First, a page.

All states regulate and control the possession of controlled dangerous substances (CDS), though each differs in its exact definition of CDS and the penalties for possession. New Mexico classifies not only well-known drugs like marijuana, heroin, and cocaine as CDS, but also the compounds used to manufacture them.
This article discusses the illegal possession of CDS only. Illegally making or selling CDS carries different penalties. For more information on illegal CDS manufacture and sale, see Sale of Controlled Substances in New Mexico.
Also, while marijuana is considered a CDS, this article does not cover New Mexico’s marijuana possession and sale laws. To learn more about that topic, see New Mexico Marijuana Laws.
New Mexico divides CDS into five “Schedules.” Schedule I lists the most dangerous drugs, which have a high probability of abuse and addiction, and no recognized medical value. Schedules II, III, IV, and V decrease in dangerousness and probability of abuse, and increase in recognized medical uses.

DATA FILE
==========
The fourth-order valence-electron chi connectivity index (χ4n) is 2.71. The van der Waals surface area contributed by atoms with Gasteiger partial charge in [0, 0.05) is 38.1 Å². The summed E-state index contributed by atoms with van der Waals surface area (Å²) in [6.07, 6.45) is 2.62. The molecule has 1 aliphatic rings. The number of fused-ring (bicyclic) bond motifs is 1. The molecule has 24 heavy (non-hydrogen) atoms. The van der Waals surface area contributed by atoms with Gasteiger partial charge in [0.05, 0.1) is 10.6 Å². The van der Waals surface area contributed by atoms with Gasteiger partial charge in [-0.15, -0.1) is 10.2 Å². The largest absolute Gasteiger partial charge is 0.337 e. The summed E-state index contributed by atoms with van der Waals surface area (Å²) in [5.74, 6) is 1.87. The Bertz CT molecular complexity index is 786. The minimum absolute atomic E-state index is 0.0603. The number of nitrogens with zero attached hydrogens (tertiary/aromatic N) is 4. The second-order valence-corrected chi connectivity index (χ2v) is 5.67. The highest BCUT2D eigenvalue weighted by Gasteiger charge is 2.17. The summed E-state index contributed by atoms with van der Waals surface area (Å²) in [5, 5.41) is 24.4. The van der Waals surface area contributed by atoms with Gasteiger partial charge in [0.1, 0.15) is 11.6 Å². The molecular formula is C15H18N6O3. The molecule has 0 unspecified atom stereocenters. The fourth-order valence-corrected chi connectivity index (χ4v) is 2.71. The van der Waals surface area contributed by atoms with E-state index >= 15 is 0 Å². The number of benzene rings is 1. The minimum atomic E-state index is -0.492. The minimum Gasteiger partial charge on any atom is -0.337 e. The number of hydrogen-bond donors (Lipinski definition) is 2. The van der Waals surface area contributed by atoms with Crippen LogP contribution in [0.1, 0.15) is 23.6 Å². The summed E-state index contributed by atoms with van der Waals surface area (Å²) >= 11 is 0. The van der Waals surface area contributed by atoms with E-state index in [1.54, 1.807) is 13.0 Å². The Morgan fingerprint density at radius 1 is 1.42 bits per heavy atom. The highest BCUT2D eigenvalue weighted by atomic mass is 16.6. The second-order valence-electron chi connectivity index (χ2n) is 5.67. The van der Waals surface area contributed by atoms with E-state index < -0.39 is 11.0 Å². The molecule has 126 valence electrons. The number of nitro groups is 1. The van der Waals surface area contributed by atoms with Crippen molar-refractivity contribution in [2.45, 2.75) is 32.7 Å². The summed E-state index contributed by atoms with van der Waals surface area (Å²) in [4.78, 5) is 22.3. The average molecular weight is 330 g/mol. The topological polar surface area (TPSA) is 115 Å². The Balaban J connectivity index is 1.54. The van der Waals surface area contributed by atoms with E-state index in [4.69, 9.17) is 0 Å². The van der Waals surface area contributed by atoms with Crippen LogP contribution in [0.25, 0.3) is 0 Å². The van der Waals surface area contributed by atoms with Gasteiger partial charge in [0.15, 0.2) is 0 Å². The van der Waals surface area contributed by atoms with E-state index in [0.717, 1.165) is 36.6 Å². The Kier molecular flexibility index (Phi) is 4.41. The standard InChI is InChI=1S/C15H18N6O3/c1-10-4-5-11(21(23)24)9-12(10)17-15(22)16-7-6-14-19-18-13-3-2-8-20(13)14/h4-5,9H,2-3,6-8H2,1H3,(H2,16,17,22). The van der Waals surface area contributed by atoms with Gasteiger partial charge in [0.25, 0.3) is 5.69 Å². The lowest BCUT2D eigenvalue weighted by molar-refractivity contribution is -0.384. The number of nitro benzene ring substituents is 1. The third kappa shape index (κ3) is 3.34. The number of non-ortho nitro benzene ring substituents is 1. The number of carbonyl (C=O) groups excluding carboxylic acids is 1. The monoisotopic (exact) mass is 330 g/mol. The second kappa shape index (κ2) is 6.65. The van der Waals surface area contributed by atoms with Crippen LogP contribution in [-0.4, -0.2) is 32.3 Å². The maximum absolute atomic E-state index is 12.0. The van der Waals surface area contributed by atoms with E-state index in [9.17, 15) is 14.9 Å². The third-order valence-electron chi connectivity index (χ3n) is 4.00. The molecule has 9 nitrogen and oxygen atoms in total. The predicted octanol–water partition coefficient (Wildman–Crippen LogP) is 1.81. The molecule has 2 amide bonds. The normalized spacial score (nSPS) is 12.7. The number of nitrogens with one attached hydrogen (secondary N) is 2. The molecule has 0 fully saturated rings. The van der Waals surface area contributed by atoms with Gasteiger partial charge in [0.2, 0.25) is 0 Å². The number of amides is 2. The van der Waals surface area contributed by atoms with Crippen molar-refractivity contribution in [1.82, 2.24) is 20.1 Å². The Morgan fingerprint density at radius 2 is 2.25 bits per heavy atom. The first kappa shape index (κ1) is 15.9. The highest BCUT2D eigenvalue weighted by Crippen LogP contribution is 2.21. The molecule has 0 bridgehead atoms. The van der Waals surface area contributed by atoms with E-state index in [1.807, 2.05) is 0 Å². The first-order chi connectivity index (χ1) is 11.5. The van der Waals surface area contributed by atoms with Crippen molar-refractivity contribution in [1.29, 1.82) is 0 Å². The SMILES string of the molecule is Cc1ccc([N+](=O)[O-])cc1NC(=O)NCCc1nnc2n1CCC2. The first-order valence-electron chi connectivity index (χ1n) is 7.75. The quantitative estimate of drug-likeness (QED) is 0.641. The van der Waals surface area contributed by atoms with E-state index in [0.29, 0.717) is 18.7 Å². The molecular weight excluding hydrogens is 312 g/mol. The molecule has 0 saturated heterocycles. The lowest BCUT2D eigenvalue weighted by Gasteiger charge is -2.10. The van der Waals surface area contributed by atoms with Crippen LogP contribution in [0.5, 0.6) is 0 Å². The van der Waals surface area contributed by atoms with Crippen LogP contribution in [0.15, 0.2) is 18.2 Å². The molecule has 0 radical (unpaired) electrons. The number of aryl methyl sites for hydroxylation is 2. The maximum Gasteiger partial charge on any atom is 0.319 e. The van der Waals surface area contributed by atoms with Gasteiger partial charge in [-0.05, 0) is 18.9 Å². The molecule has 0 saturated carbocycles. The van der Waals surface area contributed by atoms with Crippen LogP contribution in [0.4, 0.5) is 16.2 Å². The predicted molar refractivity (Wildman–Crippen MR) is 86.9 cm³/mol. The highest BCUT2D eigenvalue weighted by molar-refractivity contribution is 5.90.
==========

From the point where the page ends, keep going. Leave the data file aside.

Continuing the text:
If you’ve been arrested for illegal CDS possession, you’ll need to consult the New Mexico Code that lists precisely which drugs fit into each group. Go to the statute (N.M. Stat. Ann. § § 30-31-5, -6, -7, -8, -9, & -10) and find the substance you're charged with possessing -- it will be listed under one of the five classes.
It is illegal in New Mexico to possess CDS without a valid prescription. Penalties vary according to the type and amount of CDS involved in the violation, as described below. (N.M. Stat. Ann. § 30-31-23.)
Possessing a Schedule I, II, III, or IV CDS—excluding methamphetamine and other CDS specified below—incurs a fine of at least $500 (and up to $1,000), up to one year in jail, or both.
Possessing any of the following CDS incurs a fine of up to $5,000, up to 18 months in prison, or both.
Possessing CDS within a drug-free school zone is punished according to the schedule of the CDS involved. (N.M. Stat. Ann. § 30-31-23(F).)
Penalties include a fine of up to $5,000, up to 18 months in prison, or both.
Penalties include a fine of up to $5,000, up to three years in prison, or both.
CDS possession convictions can incur harsh fines and long periods of incarceration. A local lawyer who practices CDS defense will review the facts of your case, explain your options, and advise you of the possible consequences.